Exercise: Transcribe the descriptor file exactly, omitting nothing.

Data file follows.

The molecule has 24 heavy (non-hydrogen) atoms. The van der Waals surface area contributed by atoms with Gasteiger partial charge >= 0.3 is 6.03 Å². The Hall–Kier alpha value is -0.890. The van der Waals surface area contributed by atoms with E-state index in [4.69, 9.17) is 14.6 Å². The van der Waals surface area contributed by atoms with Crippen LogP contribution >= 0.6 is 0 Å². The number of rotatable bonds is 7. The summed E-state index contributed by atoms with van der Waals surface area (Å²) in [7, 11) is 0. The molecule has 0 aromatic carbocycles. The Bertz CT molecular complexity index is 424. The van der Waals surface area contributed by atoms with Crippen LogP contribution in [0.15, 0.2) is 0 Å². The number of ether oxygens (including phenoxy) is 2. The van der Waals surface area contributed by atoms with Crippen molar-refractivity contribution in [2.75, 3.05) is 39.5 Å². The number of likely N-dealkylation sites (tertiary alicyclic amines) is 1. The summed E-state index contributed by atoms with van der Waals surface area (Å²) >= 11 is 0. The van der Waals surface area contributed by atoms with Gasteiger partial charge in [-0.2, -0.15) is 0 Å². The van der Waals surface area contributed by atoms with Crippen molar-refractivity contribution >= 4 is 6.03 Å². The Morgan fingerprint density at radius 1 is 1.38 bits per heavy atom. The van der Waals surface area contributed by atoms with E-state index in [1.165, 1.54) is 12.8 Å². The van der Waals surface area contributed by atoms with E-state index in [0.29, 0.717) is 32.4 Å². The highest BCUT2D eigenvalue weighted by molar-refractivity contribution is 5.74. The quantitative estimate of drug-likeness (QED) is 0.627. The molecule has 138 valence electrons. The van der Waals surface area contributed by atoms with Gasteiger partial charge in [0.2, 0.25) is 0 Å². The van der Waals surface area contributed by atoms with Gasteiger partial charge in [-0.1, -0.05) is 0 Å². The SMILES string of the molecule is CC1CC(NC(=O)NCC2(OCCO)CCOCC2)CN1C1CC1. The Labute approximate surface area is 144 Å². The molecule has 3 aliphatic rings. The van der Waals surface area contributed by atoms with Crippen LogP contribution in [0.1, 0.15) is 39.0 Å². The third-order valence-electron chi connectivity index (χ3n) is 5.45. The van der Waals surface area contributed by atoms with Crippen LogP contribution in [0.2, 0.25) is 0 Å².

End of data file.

The molecule has 24 heavy (non-hydrogen) atoms. The van der Waals surface area contributed by atoms with Gasteiger partial charge >= 0.3 is 6.03 Å². The Hall–Kier alpha value is -0.890. The van der Waals surface area contributed by atoms with E-state index in [4.69, 9.17) is 14.6 Å². The van der Waals surface area contributed by atoms with Crippen LogP contribution >= 0.6 is 0 Å². The number of rotatable bonds is 7. The summed E-state index contributed by atoms with van der Waals surface area (Å²) in [7, 11) is 0. The molecule has 0 aromatic carbocycles. The Bertz CT molecular complexity index is 424. The van der Waals surface area contributed by atoms with Crippen LogP contribution in [0.15, 0.2) is 0 Å². The number of ether oxygens (including phenoxy) is 2. The van der Waals surface area contributed by atoms with Crippen molar-refractivity contribution in [2.75, 3.05) is 39.5 Å². The number of likely N-dealkylation sites (tertiary alicyclic amines) is 1. The summed E-state index contributed by atoms with van der Waals surface area (Å²) >= 11 is 0. The van der Waals surface area contributed by atoms with Gasteiger partial charge in [-0.2, -0.15) is 0 Å². The van der Waals surface area contributed by atoms with Crippen molar-refractivity contribution >= 4 is 6.03 Å². The Morgan fingerprint density at radius 1 is 1.38 bits per heavy atom. The van der Waals surface area contributed by atoms with E-state index in [1.165, 1.54) is 12.8 Å². The van der Waals surface area contributed by atoms with E-state index in [0.29, 0.717) is 32.4 Å². The highest BCUT2D eigenvalue weighted by molar-refractivity contribution is 5.74. The quantitative estimate of drug-likeness (QED) is 0.627. The molecule has 138 valence electrons. The van der Waals surface area contributed by atoms with Gasteiger partial charge in [0.2, 0.25) is 0 Å². The van der Waals surface area contributed by atoms with Gasteiger partial charge in [-0.1, -0.05) is 0 Å². The SMILES string of the molecule is CC1CC(NC(=O)NCC2(OCCO)CCOCC2)CN1C1CC1. The Labute approximate surface area is 144 Å². The molecule has 3 aliphatic rings. The van der Waals surface area contributed by atoms with Crippen LogP contribution in [0.1, 0.15) is 39.0 Å². The third-order valence-electron chi connectivity index (χ3n) is 5.45. The van der Waals surface area contributed by atoms with Crippen LogP contribution in [0.2, 0.25) is 0 Å².